The problem here is that we cannot assume either. To assume either is to "beg the question." We are instead trying to ascertain the nature of this copy -- whether it is "perfect," to what extent, and what that means.

If I assume that the transporter cannot make a perfect copy of Kirk 1, then I agree that the question disappears; but I cannot assume it. Rather, I argue that the transporter cannot make a perfect copy of Kirk 1... in one -- and only one -- respect: FPE.

But this cannot be established from a third-person/"scientific" point of view, because molecule for molecule, test for test, we suppose that the transporter can otherwise make a perfect copy, indeed.

To put this another way...

Suppose that the transporter works as advertised and makes a molecule-for-molecule copy of Kirk (and we can further suppose that it is utilizing the very same stuff, in the very same orientation). Is the resultant Kirk ("Kirk 2") a "perfect copy" in all respects? Or is it not? If it is different, in what way?

5 minutes ago, StrictlyLogical said:

Notice also if we assume a dichotomy between mind and brain AND assume the impossibility of teleporting a mind .. there is nothing to investigate.

I don't believe that there is any dichotomy between mind and brain. In many respects, to transport a brain is to transport a mind.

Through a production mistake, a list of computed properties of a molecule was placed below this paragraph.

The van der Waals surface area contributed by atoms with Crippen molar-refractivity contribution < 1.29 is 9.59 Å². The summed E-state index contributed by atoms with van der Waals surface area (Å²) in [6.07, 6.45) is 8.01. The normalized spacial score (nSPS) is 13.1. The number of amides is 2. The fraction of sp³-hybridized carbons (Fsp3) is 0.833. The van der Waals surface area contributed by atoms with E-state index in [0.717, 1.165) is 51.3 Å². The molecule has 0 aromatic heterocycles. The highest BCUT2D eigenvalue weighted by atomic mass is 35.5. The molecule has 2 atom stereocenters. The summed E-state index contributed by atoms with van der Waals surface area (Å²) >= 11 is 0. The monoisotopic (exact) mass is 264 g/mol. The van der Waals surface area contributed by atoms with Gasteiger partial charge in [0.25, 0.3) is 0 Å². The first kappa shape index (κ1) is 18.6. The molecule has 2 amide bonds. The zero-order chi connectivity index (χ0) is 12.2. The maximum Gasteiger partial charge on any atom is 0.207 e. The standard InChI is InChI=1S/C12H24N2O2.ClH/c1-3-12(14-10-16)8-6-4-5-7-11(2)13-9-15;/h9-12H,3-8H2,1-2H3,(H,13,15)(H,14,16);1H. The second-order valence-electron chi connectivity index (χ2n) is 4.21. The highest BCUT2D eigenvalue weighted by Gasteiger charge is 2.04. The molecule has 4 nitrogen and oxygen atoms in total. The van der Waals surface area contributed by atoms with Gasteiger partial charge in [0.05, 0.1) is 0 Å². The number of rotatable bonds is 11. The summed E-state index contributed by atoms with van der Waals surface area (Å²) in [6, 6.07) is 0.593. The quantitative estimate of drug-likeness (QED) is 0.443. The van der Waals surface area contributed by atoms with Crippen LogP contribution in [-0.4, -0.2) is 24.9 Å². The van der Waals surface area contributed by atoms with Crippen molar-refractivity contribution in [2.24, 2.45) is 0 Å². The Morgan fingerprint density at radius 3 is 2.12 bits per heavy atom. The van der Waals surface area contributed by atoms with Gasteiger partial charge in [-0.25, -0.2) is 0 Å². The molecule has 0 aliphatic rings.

But again -- and this reflects my argument, not an "assumption" -- with one crucial difference: FPE. A transported brain will have a mind and it will necessarily have an FPE -- but it will not be the same FPE.

5 minutes ago, StrictlyLogical said:

Notice if we take natural functioning entities as fundamentally different when considering IDENTITY (NOT sameness.... recall a perfect copy is "the same") under the conditions of a teleportation device e.g.  a car versus a human, either we are assuming the device operates differently upon cars than on humans (it fails in one case), or something funny or supernatural is going on.

I don't believe in the "supernatural," but yes, something "funny" is going on here -- and it is due to the FPE, which is precisely why its metaphysical status can cause such consternation. It is funny because it is inaccessible to our usual "scientific" (i.e. third person) means of understanding the world.

The device does not operate differently upon cars than on humans. We can allow the molecule-for-molecule reproduction (or "translation," or however you care to label it) takes place flawlessly and in the very same manner. And yet the results for me and the car are absolutely different, because (unlike the car), I am liable to die.

5 minutes ago, StrictlyLogical said:

I'm not saying I disagree with your conclusion... re. sufficiency: